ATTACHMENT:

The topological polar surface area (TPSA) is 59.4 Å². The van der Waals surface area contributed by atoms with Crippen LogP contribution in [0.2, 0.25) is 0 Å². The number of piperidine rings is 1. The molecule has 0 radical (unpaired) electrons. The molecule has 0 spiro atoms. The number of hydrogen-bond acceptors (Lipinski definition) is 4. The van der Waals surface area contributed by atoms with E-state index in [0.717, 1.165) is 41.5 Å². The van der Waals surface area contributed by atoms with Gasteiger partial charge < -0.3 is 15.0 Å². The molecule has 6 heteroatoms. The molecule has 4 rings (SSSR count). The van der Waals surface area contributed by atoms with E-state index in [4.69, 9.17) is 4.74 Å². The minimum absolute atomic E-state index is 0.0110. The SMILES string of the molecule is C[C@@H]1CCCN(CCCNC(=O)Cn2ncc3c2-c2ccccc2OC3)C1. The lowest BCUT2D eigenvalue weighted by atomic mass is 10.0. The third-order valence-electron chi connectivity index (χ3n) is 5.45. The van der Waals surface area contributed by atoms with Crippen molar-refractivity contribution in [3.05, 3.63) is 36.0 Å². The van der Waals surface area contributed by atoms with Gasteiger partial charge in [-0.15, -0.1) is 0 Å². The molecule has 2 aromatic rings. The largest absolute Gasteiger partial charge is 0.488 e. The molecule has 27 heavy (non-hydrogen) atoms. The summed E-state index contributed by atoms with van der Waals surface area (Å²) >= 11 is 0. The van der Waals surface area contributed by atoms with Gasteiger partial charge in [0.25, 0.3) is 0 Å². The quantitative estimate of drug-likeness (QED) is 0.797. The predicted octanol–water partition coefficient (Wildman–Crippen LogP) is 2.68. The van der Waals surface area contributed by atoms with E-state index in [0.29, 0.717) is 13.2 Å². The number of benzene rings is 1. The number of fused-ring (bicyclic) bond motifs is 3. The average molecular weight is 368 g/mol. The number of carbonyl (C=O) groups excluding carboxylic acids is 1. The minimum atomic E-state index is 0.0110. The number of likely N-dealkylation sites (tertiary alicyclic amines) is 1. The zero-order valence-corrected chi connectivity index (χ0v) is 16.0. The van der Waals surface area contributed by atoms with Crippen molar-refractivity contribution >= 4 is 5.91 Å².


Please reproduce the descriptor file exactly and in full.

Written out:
The topological polar surface area (TPSA) is 59.4 Å². The van der Waals surface area contributed by atoms with Crippen LogP contribution in [0.2, 0.25) is 0 Å². The number of piperidine rings is 1. The molecule has 0 radical (unpaired) electrons. The molecule has 0 spiro atoms. The number of hydrogen-bond acceptors (Lipinski definition) is 4. The van der Waals surface area contributed by atoms with E-state index in [0.717, 1.165) is 41.5 Å². The van der Waals surface area contributed by atoms with Gasteiger partial charge < -0.3 is 15.0 Å². The molecule has 6 heteroatoms. The molecule has 4 rings (SSSR count). The van der Waals surface area contributed by atoms with E-state index in [4.69, 9.17) is 4.74 Å². The minimum absolute atomic E-state index is 0.0110. The SMILES string of the molecule is C[C@@H]1CCCN(CCCNC(=O)Cn2ncc3c2-c2ccccc2OC3)C1. The lowest BCUT2D eigenvalue weighted by atomic mass is 10.0. The third-order valence-electron chi connectivity index (χ3n) is 5.45. The van der Waals surface area contributed by atoms with Crippen molar-refractivity contribution in [3.05, 3.63) is 36.0 Å². The van der Waals surface area contributed by atoms with Gasteiger partial charge in [-0.15, -0.1) is 0 Å². The molecule has 2 aromatic rings. The largest absolute Gasteiger partial charge is 0.488 e. The molecule has 27 heavy (non-hydrogen) atoms. The summed E-state index contributed by atoms with van der Waals surface area (Å²) >= 11 is 0. The van der Waals surface area contributed by atoms with Gasteiger partial charge in [0.25, 0.3) is 0 Å². The quantitative estimate of drug-likeness (QED) is 0.797. The predicted octanol–water partition coefficient (Wildman–Crippen LogP) is 2.68. The van der Waals surface area contributed by atoms with E-state index in [0.29, 0.717) is 13.2 Å². The number of benzene rings is 1. The number of fused-ring (bicyclic) bond motifs is 3. The average molecular weight is 368 g/mol. The number of carbonyl (C=O) groups excluding carboxylic acids is 1. The minimum atomic E-state index is 0.0110. The number of likely N-dealkylation sites (tertiary alicyclic amines) is 1. The zero-order valence-corrected chi connectivity index (χ0v) is 16.0. The van der Waals surface area contributed by atoms with Crippen molar-refractivity contribution >= 4 is 5.91 Å².